A concerning finding for public health officials in Wisconsin, where the rate of adult obesity has been found to be higher than previously thought – at 39.4 percent. The state’s obesity rate is 4.5 percent higher than the national average obesity rate of 34.9 percent. Obesity rates are higher in persons who are older, poor, less educated, minorities or who live in a community with high economic hardship. The prior estimate of 31 percent for Wisconsin was based on phone surveys and self-reported height and weight.
Dr. Patrick Remington, associate dean of public health at the UW School of Medicine and Public Health, said the finding is concerning. “It means that more Wisconsin residents are at risk for Type 2 diabetes, hypertension and other obesity-related illnesses, and, in turn, our state is at greater risk for higher health care costs and lost productivity due to these illnesses.”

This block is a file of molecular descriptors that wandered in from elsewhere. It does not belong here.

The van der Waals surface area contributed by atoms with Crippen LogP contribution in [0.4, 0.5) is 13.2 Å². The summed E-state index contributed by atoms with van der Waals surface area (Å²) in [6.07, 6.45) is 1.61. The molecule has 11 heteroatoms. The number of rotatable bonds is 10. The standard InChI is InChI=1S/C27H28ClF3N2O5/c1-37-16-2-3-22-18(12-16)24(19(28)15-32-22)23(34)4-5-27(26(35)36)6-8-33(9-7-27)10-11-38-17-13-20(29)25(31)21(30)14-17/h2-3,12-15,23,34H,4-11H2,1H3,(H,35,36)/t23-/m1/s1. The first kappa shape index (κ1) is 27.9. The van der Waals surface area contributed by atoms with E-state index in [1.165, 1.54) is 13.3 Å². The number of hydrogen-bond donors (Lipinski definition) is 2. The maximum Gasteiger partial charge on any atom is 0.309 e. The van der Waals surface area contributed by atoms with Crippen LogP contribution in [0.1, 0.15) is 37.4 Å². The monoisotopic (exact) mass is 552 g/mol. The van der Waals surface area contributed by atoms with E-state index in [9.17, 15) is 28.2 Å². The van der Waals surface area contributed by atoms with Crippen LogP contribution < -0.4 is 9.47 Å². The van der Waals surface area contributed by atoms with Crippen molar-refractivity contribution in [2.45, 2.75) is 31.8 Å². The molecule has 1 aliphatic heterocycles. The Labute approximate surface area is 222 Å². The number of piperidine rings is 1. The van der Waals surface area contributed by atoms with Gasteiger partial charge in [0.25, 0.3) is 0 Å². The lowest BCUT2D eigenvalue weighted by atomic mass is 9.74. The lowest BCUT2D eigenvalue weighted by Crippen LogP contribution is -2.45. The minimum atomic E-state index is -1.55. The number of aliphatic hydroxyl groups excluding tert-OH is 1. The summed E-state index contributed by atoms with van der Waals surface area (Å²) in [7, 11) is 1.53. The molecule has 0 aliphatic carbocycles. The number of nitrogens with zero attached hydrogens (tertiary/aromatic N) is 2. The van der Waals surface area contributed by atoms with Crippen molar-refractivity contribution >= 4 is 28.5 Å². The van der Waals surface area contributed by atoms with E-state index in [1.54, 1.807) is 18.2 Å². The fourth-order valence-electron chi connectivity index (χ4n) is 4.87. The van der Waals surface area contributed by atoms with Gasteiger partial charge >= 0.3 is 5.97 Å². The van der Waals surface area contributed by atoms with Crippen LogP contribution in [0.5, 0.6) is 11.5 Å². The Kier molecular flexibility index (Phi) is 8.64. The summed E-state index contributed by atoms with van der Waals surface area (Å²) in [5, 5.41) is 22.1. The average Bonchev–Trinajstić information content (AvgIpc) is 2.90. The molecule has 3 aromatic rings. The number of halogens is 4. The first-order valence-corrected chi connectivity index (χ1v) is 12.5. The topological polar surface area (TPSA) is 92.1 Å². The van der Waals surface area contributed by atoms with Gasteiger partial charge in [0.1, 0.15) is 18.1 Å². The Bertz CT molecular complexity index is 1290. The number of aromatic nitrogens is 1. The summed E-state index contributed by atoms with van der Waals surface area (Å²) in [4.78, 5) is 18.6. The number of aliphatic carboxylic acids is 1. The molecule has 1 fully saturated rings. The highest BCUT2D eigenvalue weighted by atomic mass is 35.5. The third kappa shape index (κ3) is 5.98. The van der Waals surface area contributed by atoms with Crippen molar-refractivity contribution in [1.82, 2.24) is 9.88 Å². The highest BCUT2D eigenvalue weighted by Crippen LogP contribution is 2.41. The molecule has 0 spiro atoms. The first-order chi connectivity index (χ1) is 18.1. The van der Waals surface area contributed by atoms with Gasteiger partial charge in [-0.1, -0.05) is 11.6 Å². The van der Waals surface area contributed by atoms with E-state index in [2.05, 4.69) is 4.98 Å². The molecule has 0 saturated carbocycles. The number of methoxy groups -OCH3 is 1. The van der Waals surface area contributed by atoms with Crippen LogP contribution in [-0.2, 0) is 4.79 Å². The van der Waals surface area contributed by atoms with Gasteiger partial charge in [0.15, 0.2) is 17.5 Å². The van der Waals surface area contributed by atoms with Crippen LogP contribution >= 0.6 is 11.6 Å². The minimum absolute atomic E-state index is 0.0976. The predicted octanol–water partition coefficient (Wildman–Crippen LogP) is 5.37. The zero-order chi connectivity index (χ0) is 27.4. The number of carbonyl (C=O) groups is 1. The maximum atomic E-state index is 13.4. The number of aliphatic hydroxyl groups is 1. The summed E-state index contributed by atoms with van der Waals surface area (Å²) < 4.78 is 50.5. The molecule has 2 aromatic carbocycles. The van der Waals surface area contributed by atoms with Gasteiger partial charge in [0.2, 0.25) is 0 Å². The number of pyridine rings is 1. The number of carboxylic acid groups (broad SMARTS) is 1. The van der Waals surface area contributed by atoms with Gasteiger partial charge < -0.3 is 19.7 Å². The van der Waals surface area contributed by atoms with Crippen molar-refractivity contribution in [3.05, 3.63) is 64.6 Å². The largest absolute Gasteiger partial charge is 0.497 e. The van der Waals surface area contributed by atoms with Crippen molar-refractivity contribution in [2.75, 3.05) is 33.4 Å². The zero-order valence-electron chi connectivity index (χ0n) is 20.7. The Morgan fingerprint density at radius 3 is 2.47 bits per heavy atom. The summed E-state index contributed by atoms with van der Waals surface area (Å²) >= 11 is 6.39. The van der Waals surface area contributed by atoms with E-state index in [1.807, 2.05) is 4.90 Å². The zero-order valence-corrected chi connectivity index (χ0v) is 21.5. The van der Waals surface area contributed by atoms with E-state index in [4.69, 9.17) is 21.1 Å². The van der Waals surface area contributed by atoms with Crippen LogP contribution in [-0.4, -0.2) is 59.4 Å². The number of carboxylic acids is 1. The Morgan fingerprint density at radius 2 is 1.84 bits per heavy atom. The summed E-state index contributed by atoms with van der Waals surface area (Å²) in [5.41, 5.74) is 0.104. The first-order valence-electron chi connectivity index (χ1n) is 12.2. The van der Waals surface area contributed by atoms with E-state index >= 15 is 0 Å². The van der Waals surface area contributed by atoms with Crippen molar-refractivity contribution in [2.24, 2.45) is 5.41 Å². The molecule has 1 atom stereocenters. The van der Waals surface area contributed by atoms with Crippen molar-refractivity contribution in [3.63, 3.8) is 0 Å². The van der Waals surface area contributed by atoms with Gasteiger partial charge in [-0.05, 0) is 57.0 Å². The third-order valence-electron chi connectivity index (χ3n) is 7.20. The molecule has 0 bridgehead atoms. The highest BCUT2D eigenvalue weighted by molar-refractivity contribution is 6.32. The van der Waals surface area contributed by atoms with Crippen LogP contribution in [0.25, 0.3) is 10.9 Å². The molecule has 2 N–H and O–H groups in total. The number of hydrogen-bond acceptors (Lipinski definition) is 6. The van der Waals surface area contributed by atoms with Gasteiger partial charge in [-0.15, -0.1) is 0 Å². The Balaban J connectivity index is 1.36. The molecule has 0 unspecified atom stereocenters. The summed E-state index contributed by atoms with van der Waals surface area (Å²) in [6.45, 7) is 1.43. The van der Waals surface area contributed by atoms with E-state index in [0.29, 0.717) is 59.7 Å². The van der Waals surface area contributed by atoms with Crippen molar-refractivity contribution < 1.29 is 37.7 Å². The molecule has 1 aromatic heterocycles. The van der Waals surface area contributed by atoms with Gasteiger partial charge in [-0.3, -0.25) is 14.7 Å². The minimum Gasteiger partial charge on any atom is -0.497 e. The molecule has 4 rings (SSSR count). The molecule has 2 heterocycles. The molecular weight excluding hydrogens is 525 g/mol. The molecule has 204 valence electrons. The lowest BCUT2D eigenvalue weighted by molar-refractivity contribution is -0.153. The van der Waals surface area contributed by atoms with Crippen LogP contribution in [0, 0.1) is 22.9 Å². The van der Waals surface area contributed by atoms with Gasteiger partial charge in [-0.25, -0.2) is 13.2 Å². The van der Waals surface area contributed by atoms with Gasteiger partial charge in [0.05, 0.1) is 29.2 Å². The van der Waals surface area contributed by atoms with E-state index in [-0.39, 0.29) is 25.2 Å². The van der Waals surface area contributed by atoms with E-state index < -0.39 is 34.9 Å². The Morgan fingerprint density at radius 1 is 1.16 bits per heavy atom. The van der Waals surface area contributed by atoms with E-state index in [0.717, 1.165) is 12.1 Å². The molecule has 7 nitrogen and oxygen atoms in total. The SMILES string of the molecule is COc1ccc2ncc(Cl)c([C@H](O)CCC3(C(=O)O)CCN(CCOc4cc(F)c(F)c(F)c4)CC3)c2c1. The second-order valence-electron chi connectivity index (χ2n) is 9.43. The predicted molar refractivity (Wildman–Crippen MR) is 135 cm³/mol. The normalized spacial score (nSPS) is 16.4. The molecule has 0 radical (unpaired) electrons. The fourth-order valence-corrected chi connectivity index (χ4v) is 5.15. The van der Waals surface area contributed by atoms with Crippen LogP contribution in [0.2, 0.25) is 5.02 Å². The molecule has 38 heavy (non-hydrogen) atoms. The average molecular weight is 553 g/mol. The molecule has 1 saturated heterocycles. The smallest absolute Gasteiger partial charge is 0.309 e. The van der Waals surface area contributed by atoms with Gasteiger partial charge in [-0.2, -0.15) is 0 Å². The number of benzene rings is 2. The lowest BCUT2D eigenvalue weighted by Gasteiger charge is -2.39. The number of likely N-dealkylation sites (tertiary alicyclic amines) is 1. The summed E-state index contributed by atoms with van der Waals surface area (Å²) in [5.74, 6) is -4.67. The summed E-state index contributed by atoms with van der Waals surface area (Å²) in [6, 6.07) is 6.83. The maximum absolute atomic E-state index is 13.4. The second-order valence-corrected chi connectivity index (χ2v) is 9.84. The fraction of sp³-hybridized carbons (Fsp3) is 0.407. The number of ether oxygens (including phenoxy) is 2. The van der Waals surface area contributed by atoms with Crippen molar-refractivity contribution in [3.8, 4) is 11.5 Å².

The Obesity Prevention Initiative, established by the Wisconsin Partnership Program at the UW School of Medicine and Public Health, emphasizes the need for broad-based efforts to align research, education and community partnerships that lead to sustainable changes in obesity prevention. The Initiative, which addresses individual-level health through population-level health changes, has the potential to help Wisconsin become a national model for obesity prevention.
“Our research shows that Wisconsin could benefit from policy changes that promote healthier living,” says Dr. Alex Adams, principal investigator of the Obesity Prevention Initiative. “These types of changes – like school policies that provide healthier meals and promote physical activity – result in less weight gain, increased physical activity and better health for our children and families.”